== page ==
Tanna (2016) Lightyear Entertainment/Drama RT: 100 minutes No MPAA rating (some violence, nudity) Director: Martin Butler and Bentley Dean Screenplay: Martin Butler, Bentley Dean and John Collee Music: Antony Partos Cinematography: Bentley Dean Release date: TBA Cast: Mungau Dain, Marie Wawa, Marceline Rofit, Albi Nangia, Charlie Kahla, Lingai Kowia. Spoken in Nauvhal w/English subtitles
It takes dedication and perseverance to make a movie like Tanna, one this year’s nominees for Best Foreign Film. Directors Martin Butler and Bentley Dean spent seven months living among the people of the village of Yakel, located on the island of Tanna in the South Pacific nation of Vanuatu. They got to know the people, their traditions and rituals before filming a single frame. Instead of professional actors, they hired the Yakel (also the name of the tribe) to act out the story of two young people who defy tradition and tribal law in the name of true love. Tanna is equal parts National Geographic documentary and Shakespearean tragedy.
Based on an incident that happened in 1987, Tanna tells the tragic tale of Wawa and Dain, two young people in love. The women of the village are preparing Wawa for the initiation ceremony that will mark her passage into womanhood. She’s been in love with Dain, the chief’s grandson, since they were children. They want to be together but can’t because of the Kastom (the strict set of rules to which the tribe adheres). All marriages are arranged by the chief. Consequently, Dain and Wawa have to sneak around to be alone together. The only one that knows about their forbidden love is Selin, Wawa’s spirited and rebellious younger sister.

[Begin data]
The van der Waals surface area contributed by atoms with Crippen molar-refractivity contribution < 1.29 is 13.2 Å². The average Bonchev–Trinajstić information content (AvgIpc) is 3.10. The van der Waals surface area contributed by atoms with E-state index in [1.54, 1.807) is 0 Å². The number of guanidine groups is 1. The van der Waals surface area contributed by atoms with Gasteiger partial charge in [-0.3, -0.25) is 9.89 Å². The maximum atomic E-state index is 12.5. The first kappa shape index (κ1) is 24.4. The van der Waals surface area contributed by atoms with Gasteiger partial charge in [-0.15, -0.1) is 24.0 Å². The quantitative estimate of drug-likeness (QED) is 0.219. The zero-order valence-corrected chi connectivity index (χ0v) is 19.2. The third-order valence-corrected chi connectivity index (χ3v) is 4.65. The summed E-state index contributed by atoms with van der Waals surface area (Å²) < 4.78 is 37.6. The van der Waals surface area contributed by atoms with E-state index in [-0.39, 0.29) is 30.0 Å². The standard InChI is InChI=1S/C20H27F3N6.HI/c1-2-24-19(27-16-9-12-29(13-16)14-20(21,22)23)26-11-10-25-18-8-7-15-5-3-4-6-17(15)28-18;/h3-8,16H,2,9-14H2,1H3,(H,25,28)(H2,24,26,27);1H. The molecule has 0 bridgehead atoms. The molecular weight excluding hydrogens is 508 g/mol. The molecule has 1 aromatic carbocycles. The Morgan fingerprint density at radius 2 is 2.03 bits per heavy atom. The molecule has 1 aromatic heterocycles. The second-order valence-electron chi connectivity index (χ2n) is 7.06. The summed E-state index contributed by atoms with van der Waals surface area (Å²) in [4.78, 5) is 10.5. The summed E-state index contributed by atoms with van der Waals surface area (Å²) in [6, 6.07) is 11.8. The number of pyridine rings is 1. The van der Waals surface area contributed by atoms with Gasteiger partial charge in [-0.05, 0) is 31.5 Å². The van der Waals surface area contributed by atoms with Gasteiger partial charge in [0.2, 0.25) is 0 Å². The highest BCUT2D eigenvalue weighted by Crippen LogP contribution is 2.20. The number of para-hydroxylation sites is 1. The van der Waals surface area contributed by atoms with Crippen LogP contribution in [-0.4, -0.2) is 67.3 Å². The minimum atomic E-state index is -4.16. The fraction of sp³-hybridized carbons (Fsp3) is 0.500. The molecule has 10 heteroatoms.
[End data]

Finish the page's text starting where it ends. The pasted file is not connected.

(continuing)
In order to tame the girl’s wild spirit, her grandfather (also the village shaman) takes her to see Yahul, the active volcano that acts as their spirit mother. While there, the old man is murdered by members of the Imedin, the neighboring tribe they’ve been warring with for generations. By way of making peace, the chief offers Wawa as a bride for their chief’s son. They accept the offer. Wawa wants no part of it so she and Dain run away together. Men from both tribes go looking for them. If Wawa doesn’t go through with the arranged marriage, there will be no peace between the two tribes.
For me, one of the best things about movies is their power to transport you to other worlds. In Tanna, Butler and Dean take the viewer to a remote place and inside an unfamiliar culture untouched by the modern world. This particular place has a timeless quality. Looking at it, you can’t tell what year it is. It could 1987 or 1687, who knows? The Tanna live a simple lifestyle without modern conveniences or technology. Yet in some ways, their culture isn’t all that different. Love is still a complicated matter. It’s also universal. No matter how primitive or advanced a culture may be, love is a constant.
The story is strikingly similar not only to Romeo and Juliet but also to the 1931 film Tabu, a South Seas romantic drama directed by F.W. Murnau. Either way, it’s a tale oft told but rarely with the raw emotional power of Tanna. It was because of the 1987 incident that tribal law was changed to allow for marriage for love. The directors strip their film of Hollywood superficialities and go for something real and authentic. Why do you think they cast the Yakel (dressed in customary grass skirts and penis sheaths) rather than trained actors? They never even saw a movie or a camera before. The directors walked them through their parts (the character and actor names are the same) before calling action. For a group of people that never even saw a movie before, they do a tremendous job. Their faces are so expressive. Their performances are natural and unforced. The cinematography is simply gorgeous. Tanna is very picturesque. Butler and Dean, who co-wrote the screenplay with John Collee, make great use of natural light and locations. The dense foliage and spewing lava add a level of intensity. The directors make the island a place of beauty and wonder. Tanna is a fascinating film on many levels, especially an anthropological one. It’s always interesting to learn about other cultures, especially one you’re never likely to encounter in real life. I can see why Australia made it their official entry in this year’s Oscar race. It’s a real must-see!